Authors: Francesca Simon
The Sleeping Army
by the same author
Don't Cook Cinderella
The Parent Swap Shop
Moo Baa Baa Quack
Miaow Miaow Bow Wow
CafÃ© At The Edge Of The Moon
What's That Noise?
But What Does The Hippopotamus Say?
First published in 2011
by Faber and Faber Limited
74â77 Great Russell Street,
Profile Books Ltd
Typeset by Faber and Faber
Printed in England by Clays, Bungay, Suffolk
All rights reserved
Â© Francesca Simon, 2011
Illustrations Â© Adam Stower, 2011
The right of Francesca Simon to be identified as author of this
work has been asserted in accordance with Section 77 of the
Copyright, Designs and Patents Act 1988
A CIP record for this book
is available from the British Library
2 4 6 8 10 9 7 5 3 1
For Steven Butler and Emily Woof
â¦ The gods die,
or never lived. They crawl home, damp and slow,
to the subtle, shallow sea that made them.
Emma Jones, âDaphne',
The Striped World
What if Christianity didn't exist? What if
people still worshipped the old Norse and
Anglo-Saxon Gods â¦
1 The British Museum
âGods damn you!'
Freya's father held the phone away from his ear as her mother continued screaming. âWhy are you so useless? Why can't you get anything right?'
âI'm sorry, Clare, I messed up, I'll sortâ'
âYou have Freya on Thorsday nights, every Thorsday night, how hard is that to remember? It's a school night, and you've dragged her into workâ'
Freya stopped listening. Her father's shoulders, in his too-tight black uniform, tensed up to his ears.
She felt sorry for him. It didn't seem right, somehow,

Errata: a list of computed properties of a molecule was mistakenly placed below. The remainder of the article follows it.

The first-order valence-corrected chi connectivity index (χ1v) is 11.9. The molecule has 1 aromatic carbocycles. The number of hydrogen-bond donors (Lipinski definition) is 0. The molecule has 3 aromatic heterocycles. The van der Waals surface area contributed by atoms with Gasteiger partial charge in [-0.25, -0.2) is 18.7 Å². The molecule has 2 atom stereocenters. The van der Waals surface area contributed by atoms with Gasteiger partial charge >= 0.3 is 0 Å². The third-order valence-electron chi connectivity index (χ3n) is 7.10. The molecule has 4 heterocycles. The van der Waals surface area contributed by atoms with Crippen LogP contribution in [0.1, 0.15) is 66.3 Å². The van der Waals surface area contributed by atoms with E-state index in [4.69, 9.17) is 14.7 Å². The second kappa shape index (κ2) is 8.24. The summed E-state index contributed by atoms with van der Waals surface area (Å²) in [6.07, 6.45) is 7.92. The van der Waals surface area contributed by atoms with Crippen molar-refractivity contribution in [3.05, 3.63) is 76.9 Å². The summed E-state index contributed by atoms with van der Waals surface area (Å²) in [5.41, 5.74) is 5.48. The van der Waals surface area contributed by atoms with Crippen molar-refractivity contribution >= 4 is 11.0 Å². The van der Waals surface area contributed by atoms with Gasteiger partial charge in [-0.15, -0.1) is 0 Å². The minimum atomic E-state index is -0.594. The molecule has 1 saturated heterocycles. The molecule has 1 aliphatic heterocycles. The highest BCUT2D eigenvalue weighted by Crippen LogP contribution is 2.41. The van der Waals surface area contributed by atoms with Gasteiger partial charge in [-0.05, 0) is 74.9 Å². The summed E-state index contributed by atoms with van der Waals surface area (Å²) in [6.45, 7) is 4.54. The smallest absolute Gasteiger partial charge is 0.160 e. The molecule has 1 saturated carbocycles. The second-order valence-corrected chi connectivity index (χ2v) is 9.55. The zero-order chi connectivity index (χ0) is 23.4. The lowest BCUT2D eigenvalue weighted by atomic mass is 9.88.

to feel sorry for your father. Clare, her mother, so efficient, so competent, and her father, working nights now as a security guard at the British Museum since he'd lost his office job. He'd changed shifts, and forgotten he had her on Thorsdays not Wodnesdays now, and every other weekend.
It was funny, her mother was always preaching to her throng to follow the gentle Baldr's example yet the moment she spoke to Freya's dad all her soft words deserted her and she became a demented troll.
Her father hung up. âSorry,' he said. âSorry. Sorry. Sorry.'
Freya wished he'd stop apologising all the time.
âIt's okay,' said Freya. âI like being here.'
It wasn't okay, but she did like being in the museum. She'd never been here at night before, and it made her feel special. The cool, quiet rooms were all hers now.
In the daytime, it was so crowded with tourists clustering round the armour, or the Rosetta Stone, or that creepy human sacrifice from the Lindow peat bog garrotted by heathens long ago that it was hard to actually see anything. Especially if you weren't very tall. Clare used to bring her all the time when she was young. Once a guard had called her a little Loki when she'd tried to climb up the giant marble statue of Thor